★★★★

Jake Tapper’s non-fiction book, The Outpost: An Untold Story of American Valor, is brought to life by director Rod Lurie (The Contender) and screenwriters Paul Tamasy (Patriots Day) and Eric Johnson (The Finest Hours). The excellent scripting, inspired direction, and brilliant camera work combine to bring the audience into the stark reality of a no-win situation turned somber victory.

US Army Outpost Keating, located in Kamdesh, Afghanistan, is vital for the outreach to locals in the battle against the Taliban. But it is also in an indefensible position, and ultimately scheduled to be dismantled. Before this can happen, missteps with the locals lead to a major assault on the outpost. Through leadership and courage, Keating is defended at the cost of eight American soldiers and resulting in the death of an estimated 150 Taliban fighters.

Johnson’s script doesn’t hesitate to show the combat soldier’s day-to-day life, from the aggressive camaraderie among those that do and don’t get along, to the unusual and occasionally obscene ways they get by in such a stressful environment. It doesn’t cut any corners in showing the dangers of living in such a zone, from daily sniper attacks to tenuous relationships with the allies and tribal elders. Lurie steps into the script with full gusto, translating it into a realistic, sometimes hard-to-watch world that so many troops live every day. He doesn’t spend excess time promoting any particular character. Instead, he creates a genuine feel that these men are a band of brothers.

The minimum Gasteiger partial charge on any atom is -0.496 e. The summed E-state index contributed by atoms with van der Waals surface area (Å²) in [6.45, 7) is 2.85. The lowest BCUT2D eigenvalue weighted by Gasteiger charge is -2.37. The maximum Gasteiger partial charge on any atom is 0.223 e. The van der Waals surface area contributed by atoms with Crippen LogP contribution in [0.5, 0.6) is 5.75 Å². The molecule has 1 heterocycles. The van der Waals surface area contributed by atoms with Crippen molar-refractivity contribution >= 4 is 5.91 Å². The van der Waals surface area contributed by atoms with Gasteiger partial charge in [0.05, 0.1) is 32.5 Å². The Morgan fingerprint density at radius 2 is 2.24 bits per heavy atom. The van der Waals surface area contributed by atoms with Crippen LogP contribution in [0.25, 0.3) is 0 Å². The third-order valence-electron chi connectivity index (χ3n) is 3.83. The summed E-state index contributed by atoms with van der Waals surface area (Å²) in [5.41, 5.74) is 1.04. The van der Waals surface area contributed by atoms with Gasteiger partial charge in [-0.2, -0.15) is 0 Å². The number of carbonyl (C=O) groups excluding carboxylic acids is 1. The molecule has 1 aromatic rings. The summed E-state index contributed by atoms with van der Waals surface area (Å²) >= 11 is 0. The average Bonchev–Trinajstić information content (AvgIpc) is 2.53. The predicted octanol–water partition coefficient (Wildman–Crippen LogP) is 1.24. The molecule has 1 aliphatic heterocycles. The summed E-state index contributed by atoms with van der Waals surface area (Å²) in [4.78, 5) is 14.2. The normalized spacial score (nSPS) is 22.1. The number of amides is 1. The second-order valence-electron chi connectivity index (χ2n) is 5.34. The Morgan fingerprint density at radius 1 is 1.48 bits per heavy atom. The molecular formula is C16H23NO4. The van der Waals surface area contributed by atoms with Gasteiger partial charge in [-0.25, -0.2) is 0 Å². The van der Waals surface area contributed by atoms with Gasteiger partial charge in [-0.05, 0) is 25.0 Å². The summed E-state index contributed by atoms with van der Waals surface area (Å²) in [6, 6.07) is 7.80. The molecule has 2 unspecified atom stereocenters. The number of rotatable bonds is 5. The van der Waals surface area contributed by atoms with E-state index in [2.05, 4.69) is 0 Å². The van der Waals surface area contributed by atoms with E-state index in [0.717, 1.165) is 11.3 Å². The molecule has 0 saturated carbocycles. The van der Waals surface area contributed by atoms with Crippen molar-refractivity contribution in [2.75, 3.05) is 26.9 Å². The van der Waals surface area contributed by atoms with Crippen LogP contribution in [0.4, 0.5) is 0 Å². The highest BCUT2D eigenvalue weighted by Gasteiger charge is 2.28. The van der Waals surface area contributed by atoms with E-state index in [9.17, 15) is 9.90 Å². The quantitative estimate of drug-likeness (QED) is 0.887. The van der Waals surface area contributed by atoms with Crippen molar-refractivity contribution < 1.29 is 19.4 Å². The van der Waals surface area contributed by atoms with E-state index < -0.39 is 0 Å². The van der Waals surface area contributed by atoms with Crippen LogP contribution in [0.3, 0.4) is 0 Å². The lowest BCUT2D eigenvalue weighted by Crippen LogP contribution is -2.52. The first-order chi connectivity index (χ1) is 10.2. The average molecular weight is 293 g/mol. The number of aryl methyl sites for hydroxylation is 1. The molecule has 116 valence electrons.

The actors show a great deal of respect to the fact that these are real men. Each actor could just as easily have been active-duty US Army because they fold so well into their roles. Scott Eastwood does a good job as Staff Sergeant Clinton Romesha, but the standout is Caleb Landry Jones. Much like the real Staff Sergeant Ty Carter, he goes above and beyond the call of duty in a spectacular portrayal of the Medal of Honor winner. Also worth noting is that, in an act of both valor and honor to those who died, SPC Daniel Rodriguez relived the battle by portraying himself in the film.

The camera work leaves absolutely nothing to the imagination, creating a fully immersive world that is sometimes frenzied as the battle unfolds. Moving from one location to another and showing individual groups as they try to get a handle on the situation could quickly lose the audience. But Lorenzo Senatore has a full grip on the cinematographer’s job, keeping the action controlled and easy to follow.

As the film closes, we see the service awards that the heroes of this battle received. While the credits are rolling, the eight fallen soldiers are depicted beside the actors who portrayed them. This is another instance of just how much respect everyone involved in the production holds for those involved.

The Outpost might have scenes that are too violent for some viewers. Still, it is an honest, gritty, and sometimes disturbing portrayal of events that might otherwise fade into the obscurity of war archives. The memory should never be lost – both to avoid the mistakes that were made from a military standpoint and for each man that was at Keating that day.